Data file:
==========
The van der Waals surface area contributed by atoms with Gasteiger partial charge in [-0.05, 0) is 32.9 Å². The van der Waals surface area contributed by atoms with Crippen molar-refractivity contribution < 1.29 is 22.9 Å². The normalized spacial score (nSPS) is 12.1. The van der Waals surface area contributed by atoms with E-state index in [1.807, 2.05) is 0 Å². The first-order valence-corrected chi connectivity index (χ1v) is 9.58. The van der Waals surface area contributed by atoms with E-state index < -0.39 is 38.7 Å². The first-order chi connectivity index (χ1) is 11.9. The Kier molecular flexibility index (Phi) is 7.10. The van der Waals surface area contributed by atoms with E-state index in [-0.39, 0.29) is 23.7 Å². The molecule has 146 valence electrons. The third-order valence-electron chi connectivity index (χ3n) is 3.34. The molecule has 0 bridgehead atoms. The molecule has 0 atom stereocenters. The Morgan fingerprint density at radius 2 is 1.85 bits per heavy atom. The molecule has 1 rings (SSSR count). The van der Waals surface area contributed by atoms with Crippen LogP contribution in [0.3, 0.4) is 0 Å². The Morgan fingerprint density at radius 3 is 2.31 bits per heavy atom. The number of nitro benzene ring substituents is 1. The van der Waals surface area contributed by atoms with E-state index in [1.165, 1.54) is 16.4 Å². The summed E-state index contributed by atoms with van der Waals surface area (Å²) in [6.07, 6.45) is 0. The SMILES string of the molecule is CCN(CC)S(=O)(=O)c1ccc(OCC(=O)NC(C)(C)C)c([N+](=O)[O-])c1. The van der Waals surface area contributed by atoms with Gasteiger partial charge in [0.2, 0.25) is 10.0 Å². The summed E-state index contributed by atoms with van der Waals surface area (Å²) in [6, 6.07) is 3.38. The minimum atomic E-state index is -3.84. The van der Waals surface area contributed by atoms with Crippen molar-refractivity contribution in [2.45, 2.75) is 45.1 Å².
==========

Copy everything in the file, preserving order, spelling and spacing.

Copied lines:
The van der Waals surface area contributed by atoms with Gasteiger partial charge in [-0.05, 0) is 32.9 Å². The van der Waals surface area contributed by atoms with Crippen molar-refractivity contribution < 1.29 is 22.9 Å². The normalized spacial score (nSPS) is 12.1. The van der Waals surface area contributed by atoms with E-state index in [1.807, 2.05) is 0 Å². The first-order valence-corrected chi connectivity index (χ1v) is 9.58. The van der Waals surface area contributed by atoms with E-state index < -0.39 is 38.7 Å². The first-order chi connectivity index (χ1) is 11.9. The Kier molecular flexibility index (Phi) is 7.10. The van der Waals surface area contributed by atoms with E-state index in [-0.39, 0.29) is 23.7 Å². The molecule has 146 valence electrons. The third-order valence-electron chi connectivity index (χ3n) is 3.34. The molecule has 0 bridgehead atoms. The molecule has 0 atom stereocenters. The Morgan fingerprint density at radius 2 is 1.85 bits per heavy atom. The molecule has 1 rings (SSSR count). The van der Waals surface area contributed by atoms with Crippen LogP contribution in [0.3, 0.4) is 0 Å². The Morgan fingerprint density at radius 3 is 2.31 bits per heavy atom. The number of nitro benzene ring substituents is 1. The van der Waals surface area contributed by atoms with E-state index in [1.165, 1.54) is 16.4 Å². The summed E-state index contributed by atoms with van der Waals surface area (Å²) in [6.07, 6.45) is 0. The SMILES string of the molecule is CCN(CC)S(=O)(=O)c1ccc(OCC(=O)NC(C)(C)C)c([N+](=O)[O-])c1. The van der Waals surface area contributed by atoms with Gasteiger partial charge in [0.2, 0.25) is 10.0 Å². The summed E-state index contributed by atoms with van der Waals surface area (Å²) in [6, 6.07) is 3.38. The minimum atomic E-state index is -3.84. The van der Waals surface area contributed by atoms with Crippen molar-refractivity contribution in [2.45, 2.75) is 45.1 Å².